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Review of Empty Arms

I had never seen the book “Empty Arms- Coping with Miscarriage, Stillbirth and Infant Death by Sherokee Ilse on the bookstore shelves before. But, it was specifically recommended in at least two other miscarriage books I'd read, so I bought a used copy to check it out..

She begins the introduction by saying “Our hearts are broken, Our world seems like it has ended. Our dreams, our hopes and our future with this child are over. Our precious baby has died. Babies are not supposed to die. Not your baby and not ours.” That's a pretty good way to sum up the feelings you may have after a miscarriage.

Like many of us, Ilse's own losses inspired her to write and try to reach out to others. Her book dedication states that she had a stillbirth, a miscarriage and an ectopic pregnancy. In her section on miscarriage, she talks about how other people often minimize that loss especially. She says that many people wrongly assume the amount of grief you feel is directly related to the length of time you've loved the person you're grieving for. “Love can not be so easily quantified,” she writes.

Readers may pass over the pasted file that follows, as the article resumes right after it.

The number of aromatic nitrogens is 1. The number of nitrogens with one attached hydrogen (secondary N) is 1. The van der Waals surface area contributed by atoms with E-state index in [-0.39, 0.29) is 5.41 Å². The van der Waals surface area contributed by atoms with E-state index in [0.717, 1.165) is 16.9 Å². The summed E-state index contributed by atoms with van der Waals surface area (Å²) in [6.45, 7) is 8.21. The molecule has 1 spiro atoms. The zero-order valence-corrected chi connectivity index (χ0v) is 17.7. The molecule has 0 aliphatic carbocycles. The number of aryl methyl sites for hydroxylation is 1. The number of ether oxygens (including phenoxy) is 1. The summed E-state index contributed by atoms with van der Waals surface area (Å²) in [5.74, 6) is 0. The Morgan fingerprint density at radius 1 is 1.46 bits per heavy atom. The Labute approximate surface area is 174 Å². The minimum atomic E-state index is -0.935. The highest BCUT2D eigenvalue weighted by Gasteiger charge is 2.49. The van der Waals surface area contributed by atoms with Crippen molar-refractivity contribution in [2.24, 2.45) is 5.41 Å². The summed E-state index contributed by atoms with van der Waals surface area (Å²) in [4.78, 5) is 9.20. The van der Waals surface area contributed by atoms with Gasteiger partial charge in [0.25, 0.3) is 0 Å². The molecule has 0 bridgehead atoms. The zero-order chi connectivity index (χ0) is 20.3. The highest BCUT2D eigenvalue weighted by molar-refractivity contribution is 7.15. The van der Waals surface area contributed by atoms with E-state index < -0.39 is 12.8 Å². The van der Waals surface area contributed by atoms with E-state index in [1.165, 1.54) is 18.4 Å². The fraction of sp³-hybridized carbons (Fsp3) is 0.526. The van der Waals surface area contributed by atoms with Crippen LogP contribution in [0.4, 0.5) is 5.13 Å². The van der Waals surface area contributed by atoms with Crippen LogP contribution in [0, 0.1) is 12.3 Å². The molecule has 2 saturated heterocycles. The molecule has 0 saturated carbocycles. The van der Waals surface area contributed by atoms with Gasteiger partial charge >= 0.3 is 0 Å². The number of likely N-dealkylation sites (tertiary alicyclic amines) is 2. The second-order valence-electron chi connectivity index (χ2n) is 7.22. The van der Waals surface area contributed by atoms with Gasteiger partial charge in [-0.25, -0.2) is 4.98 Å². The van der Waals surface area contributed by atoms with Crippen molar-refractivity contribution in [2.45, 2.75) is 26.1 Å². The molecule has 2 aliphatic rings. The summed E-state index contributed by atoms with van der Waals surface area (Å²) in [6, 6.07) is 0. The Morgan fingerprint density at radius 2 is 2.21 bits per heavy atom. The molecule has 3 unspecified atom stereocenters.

She includes a section about feeling overwhelmed by decisions you may have to make in regards to your loss, ways you can help gather memories of your baby and how you may feel once you go home, if you were admitted to the hospital.

The next two sections of the book deal with immediate feelings and your feelings after some time has gone by respectively. She talks about the nature if grief and how we need to do the work of grieving in order to eventually feel better. There is a section specifically aimed at single moms and another section with some ideas on how to tell other children about the loss. The last chapter in the book is aimed at helping family and friends help you through the loss.

Many books on miscarriage and pregnancy loss deal with the topic of trying again and this book is no exception. However, this book also talks about if your loss was your “last baby”. If for whatever reason you are unable to try again, Ilse says the loss is “twofold.” Not only have you lost your baby but you've lost your dream of having a biological child.

She includes an extensive bibliography and list of resources in the back of the book. There are a few websites included as well. This not a very long book but it still has some excellent information and advice. I would definitely recommend reading it.


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